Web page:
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Oregon Supreme Court, December 2, 2021

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by: Rankin Johnson • December 2, 2021 • no comments

 

Summarized by Rankin Johnson, OCDLA

HEARSAY AND CONFRONTATION - Proof of unavailability
Importance: 4/5

State failed to prove that witness was unavailable and hearsay was thus admissible. Trial court and Court of Appeals reversed, remanded for further proceedings.

The state had repeated contact with the witness in the months before trial, but at some point the witness ceased cooperating and asked not to be contacted again. The witness was personally served with a subpoena, but closed the door on the process server and thereafter did not appear at trial.

In holding that the witness was not available, the trial court observed that the witness was "refusing to cooperate." The Court of Appeals, in affirming, found that the state had undertaken reasonable efforts in good faith to produce the witness.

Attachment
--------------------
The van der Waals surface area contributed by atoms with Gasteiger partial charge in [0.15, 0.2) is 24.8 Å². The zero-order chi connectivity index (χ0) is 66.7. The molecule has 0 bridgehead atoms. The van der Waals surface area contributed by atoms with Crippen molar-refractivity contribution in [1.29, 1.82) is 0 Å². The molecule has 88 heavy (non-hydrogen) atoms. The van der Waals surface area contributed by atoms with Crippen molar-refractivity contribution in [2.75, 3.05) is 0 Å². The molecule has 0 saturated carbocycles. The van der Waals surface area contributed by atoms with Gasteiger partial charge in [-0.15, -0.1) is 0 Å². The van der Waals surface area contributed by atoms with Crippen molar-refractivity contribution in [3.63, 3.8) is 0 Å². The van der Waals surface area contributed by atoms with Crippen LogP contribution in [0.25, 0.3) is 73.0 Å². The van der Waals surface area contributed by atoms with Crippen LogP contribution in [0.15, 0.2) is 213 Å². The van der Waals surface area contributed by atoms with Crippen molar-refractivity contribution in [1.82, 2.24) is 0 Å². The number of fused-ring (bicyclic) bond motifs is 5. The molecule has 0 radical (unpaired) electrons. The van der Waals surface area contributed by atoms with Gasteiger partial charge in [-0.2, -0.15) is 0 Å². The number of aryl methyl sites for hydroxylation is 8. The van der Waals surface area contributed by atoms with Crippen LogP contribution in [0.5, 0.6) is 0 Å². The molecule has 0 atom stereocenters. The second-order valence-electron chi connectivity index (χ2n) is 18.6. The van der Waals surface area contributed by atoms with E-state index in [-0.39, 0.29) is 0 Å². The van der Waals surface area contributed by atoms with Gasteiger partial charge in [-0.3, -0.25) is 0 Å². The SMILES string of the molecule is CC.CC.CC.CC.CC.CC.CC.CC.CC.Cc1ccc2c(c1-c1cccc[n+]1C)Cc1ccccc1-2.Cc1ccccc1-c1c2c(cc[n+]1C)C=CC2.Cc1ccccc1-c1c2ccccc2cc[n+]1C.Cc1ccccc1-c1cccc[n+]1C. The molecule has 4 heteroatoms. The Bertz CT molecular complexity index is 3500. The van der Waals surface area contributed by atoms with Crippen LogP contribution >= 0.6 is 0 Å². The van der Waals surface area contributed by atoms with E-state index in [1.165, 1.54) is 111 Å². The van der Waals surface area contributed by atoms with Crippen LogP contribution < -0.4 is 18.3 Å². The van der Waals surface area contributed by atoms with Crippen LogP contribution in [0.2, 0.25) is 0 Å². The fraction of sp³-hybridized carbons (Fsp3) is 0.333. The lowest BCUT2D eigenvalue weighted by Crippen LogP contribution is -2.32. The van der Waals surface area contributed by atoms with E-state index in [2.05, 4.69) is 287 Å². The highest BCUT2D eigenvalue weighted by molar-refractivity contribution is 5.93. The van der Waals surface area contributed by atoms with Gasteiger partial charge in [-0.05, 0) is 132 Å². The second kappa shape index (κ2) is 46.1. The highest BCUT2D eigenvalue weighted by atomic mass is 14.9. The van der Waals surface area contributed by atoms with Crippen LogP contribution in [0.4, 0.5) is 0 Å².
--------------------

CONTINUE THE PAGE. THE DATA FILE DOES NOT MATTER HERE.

In reversing, the Supreme Court held that, to demonstrate unavailability, the state must exhaust measures that are reasonably available to produce the witness. That inquiry does not depend on the likelihood of success of a particular measure. Further, a witness's failure to appear in response to a subpoena does not establish unavailability - the state must take further action or establish that any such action would be futile. The state did not attempt to telephone the witness after the witness's failure to appear, and also did not attempt to contact the witness's probation officer.

The court further explained that, in objecting to a continuance, defendant did not invite an error regarding hearsay.

Balmer, dissenting, would have held that defendant could not argue that the state failed to make sufficient efforts to secure the witness's attendance, because defendant objected to a continuance which would have been necessary for some of those efforts.

State v. Belden 369 Or 1 (December 2, 2021) (Flynn, Balmer dissenting) (Multnomah County, Bushong)